During the war, the Spencer Lens Company produced roughly 75,000 pounds of optical glass, around twelve percent of the country’s wartime glass production. The company sold much of its glass to Bausch & Lomb and the Pittsburg Plate Glass Company, where it was used to make range finding instruments and other supplies for the American Expeditionary Forces.
|Spencer Lens Company Plant in Hamburg L.M. Potter, “Optical Glass Manufacture in America,” School Science and Mathematics 19, no. 1 (1919): 181.|
The Spencer Lens Company's ability to manufacture optical glass opened a brand new avenue of business for the company. The company started producing lenses of a size never before attempted in the United States and in 1922 these experimentations put the firm in the crosshairs of Andrew Elliott Douglass, an astronomy professor at the University of Arizona who was attempting to build a dark sky observatory on the outskirts of Tucson.
Andrew Elliott Douglass was an astronomer who attended Trinity College in Hartford and worked at Harvard University before moving to Arizona in 1906. After joining the University of Arizona's staff, Douglass began petitioning the university to build a research observatory outside Tucson where dark sky conditions made for it possible to observe many parts of the night sky. Douglass petitioned unsuccessfully until 1916 the university received an anonymous donation of $60,000. The donor, later revealed to be Lavinia Steward, expressly gifted the money for the purpose of creating an observatory. Douglass set to work immediately and started looking for contractors to create the research telescope that would center the new observatory. He initially sought help from the European glass firms that had designed lenses for America's other observatories. However, because these firms were entrenched in World War I, they could not manufacture the lenses Douglass needed. Because of this, Douglass was forced to seek out an American optics firm willing to attempt to produce the huge reflector discs that would act as the beating heart to his telescope. After much deliberation, Douglass selected the Spencer Lens Company.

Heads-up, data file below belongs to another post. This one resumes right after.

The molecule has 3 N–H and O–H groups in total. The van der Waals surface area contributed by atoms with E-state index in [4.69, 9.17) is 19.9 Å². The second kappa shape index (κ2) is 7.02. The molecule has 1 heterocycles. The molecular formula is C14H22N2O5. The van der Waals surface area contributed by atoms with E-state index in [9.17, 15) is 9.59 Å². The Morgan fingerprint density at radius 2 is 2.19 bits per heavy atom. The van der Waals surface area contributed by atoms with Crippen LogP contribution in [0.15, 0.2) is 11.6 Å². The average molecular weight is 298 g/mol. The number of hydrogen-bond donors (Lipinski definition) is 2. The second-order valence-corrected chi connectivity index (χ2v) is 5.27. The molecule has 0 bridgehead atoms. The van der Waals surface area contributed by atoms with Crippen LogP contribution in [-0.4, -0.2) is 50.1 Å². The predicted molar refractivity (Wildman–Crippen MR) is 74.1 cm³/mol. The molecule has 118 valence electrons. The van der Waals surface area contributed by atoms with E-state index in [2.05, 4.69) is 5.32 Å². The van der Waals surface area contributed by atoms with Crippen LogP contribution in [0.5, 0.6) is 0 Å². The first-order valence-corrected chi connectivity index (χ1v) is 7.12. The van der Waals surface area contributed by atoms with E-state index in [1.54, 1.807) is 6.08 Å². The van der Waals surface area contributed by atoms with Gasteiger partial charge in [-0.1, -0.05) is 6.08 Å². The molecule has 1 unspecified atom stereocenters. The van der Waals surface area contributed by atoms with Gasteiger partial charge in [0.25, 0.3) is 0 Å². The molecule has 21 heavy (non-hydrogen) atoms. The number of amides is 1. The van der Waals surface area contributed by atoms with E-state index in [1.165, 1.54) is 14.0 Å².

Douglass needed a reflector discs that measured forty inches in diameter and at first it was impossible for the Spencer Lens Company to produce lenses greater than twenty-three inches in diameter, about half as large as Douglass specified. The temperature of the molten glass proved difficult to control and lenses greater than twenty-three inches developed flaws. After a number of experiments and failed castings, the firm finally manufactured a flawless disc. The forty inch reflector disc [pictured below] took nine months to cast, grind, and cool and weighed 900 pounds.
|The Spencer Lens Company's Reflector Disc|
The creation of the Spencer Lens Company’s reflector disc marked an important moment in American astronomical history, as the Steward Observatory’s telescope was the first research telescope built with parts exclusively manufactured in America. The telescope was dedicated in 1923 and the Steward Observatory remained an important dark sky observatory until 1963, when light pollution from Tucson undermined the observatory’s capabilities. Despite no longer operating as an active observatory, the Steward Observatory coordinates astronomical data with a number of other American observatories and the observatory's telescope remains an important example of American innovation, and manufacturing.
|The Steward Observatory Telescope after its installation. Standing beside the telescope is Andrew Elliott Douglass.|
Photo taken from Wikipedia.